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When leading estate agency Pam Golding Properties launched its residential property price index, one had to question whether the country needed a third such measure as those produced by ABSA and FNB seemed to be doing a rather good job. Andrew Golding provided a spirited argument claiming those indices provided the wrong information. But now he has been challenged by the Department of Trade and Industry’s retired Director of Statistical Analysis, Kryzsztof Wojciechowicz. After reading this and looking at his charts, Krzyszstof makes a strong case. Have a look and make up your own mind. – AH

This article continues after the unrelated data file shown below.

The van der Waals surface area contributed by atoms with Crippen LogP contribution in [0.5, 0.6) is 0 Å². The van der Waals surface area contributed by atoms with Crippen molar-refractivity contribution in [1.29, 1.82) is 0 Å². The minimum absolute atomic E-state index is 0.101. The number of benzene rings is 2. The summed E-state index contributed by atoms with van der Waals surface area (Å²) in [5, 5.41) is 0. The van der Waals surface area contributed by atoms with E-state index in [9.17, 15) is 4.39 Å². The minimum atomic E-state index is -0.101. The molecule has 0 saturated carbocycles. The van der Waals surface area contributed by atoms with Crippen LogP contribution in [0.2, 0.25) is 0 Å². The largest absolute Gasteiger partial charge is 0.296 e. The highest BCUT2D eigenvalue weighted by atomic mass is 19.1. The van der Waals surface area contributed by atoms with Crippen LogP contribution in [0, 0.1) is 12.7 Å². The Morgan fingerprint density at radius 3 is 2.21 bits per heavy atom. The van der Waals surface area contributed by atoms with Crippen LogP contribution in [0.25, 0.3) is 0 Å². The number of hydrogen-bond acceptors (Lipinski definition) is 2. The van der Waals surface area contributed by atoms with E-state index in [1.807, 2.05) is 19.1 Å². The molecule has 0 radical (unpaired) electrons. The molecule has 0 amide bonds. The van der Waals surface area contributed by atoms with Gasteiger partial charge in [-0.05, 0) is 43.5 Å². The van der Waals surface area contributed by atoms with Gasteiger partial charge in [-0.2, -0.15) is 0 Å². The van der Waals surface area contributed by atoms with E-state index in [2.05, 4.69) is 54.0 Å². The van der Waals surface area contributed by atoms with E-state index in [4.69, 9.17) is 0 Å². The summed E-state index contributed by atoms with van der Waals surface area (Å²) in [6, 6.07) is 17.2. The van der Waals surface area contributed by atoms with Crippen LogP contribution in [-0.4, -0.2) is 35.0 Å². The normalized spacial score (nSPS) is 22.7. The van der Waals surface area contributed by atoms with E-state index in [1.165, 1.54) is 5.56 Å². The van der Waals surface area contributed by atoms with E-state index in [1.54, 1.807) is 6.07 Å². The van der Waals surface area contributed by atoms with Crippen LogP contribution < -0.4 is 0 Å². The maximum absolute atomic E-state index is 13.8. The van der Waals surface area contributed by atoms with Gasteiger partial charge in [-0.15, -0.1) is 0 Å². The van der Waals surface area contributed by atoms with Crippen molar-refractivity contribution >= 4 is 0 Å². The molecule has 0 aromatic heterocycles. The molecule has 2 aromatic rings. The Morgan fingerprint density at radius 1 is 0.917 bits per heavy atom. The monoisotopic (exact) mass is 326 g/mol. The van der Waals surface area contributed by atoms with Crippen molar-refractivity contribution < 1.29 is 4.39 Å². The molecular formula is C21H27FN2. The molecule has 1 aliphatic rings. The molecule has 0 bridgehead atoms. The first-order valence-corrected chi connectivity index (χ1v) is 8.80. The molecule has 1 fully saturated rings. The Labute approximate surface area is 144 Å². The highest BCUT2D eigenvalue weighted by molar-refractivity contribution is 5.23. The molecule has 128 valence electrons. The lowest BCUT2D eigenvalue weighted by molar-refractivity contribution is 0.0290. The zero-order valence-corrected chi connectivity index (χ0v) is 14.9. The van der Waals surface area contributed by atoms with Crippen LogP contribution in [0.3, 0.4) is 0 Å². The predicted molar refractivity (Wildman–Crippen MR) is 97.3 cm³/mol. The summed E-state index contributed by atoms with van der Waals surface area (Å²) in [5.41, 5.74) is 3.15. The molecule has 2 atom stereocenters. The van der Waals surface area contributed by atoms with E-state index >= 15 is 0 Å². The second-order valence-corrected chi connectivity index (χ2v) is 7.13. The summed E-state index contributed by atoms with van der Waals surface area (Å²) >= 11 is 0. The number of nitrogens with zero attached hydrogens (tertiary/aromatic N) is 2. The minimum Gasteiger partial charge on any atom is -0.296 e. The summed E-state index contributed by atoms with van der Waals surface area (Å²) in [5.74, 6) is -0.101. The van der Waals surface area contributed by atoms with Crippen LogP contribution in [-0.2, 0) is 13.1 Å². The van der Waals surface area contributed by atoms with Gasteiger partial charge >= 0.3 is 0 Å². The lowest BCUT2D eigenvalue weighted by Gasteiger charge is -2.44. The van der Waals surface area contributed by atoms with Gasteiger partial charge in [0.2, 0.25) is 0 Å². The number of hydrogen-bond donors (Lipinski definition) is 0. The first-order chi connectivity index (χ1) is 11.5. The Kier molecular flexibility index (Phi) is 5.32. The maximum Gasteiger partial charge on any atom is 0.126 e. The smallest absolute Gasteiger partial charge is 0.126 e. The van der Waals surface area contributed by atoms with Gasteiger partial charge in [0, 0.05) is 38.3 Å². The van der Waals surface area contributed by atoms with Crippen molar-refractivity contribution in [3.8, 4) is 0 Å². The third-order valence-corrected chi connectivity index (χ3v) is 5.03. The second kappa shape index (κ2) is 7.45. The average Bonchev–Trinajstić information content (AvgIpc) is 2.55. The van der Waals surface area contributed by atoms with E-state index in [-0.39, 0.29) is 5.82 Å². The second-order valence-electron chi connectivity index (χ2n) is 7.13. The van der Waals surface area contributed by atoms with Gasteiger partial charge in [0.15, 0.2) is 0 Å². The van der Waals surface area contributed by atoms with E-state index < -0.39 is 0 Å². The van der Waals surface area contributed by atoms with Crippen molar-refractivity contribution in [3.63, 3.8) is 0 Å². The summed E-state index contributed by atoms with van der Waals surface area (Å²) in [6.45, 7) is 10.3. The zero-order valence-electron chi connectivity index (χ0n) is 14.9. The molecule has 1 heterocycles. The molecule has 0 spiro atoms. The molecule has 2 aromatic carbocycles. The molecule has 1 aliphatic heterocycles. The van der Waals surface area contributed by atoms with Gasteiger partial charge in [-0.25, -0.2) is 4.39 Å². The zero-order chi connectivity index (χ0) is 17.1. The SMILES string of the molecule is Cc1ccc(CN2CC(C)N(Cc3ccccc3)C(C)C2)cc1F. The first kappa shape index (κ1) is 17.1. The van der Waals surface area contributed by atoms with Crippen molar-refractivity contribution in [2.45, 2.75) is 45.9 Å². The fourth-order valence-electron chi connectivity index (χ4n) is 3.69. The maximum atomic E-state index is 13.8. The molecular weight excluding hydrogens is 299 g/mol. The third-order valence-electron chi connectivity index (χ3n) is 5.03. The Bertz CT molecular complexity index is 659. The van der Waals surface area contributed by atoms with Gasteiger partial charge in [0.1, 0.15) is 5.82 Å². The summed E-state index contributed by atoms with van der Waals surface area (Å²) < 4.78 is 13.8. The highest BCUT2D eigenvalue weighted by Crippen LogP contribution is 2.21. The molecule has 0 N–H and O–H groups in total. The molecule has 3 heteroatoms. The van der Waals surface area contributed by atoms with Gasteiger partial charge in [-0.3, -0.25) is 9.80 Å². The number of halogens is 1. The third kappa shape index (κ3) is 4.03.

From Krzysztof Wojciechowicz:
I just happened to read your interview with Andrew Golding concerning the new Pam Golding house price index. It looks like another marketing gimmick. There are no significant changes from ABSA or FNB indices.
- There is a shift of a peak from 2004 to 2005. This can be easily explained by the new method which looks at the title deeds register as opposed to the time of actual sale. Other differences can also be explained by this shift in time.
- I can’t see any merit in using ‘repeated sale’ method to the average price one. First of all, it considerably limits the size of most recent samples. There were not many sales of property bought in 2012 and sold in 2013 (one year change). Secondly, this method doesn’t really look at the same product. A house purchased say, 10 years ago, may now be in depilated state, or it might have been completely renovated and improved. So the price change over time doesn’t apply to the same product.
I enclose a graph comparing the Pam Golding (above) and ABSA (below) indices. Not much difference.
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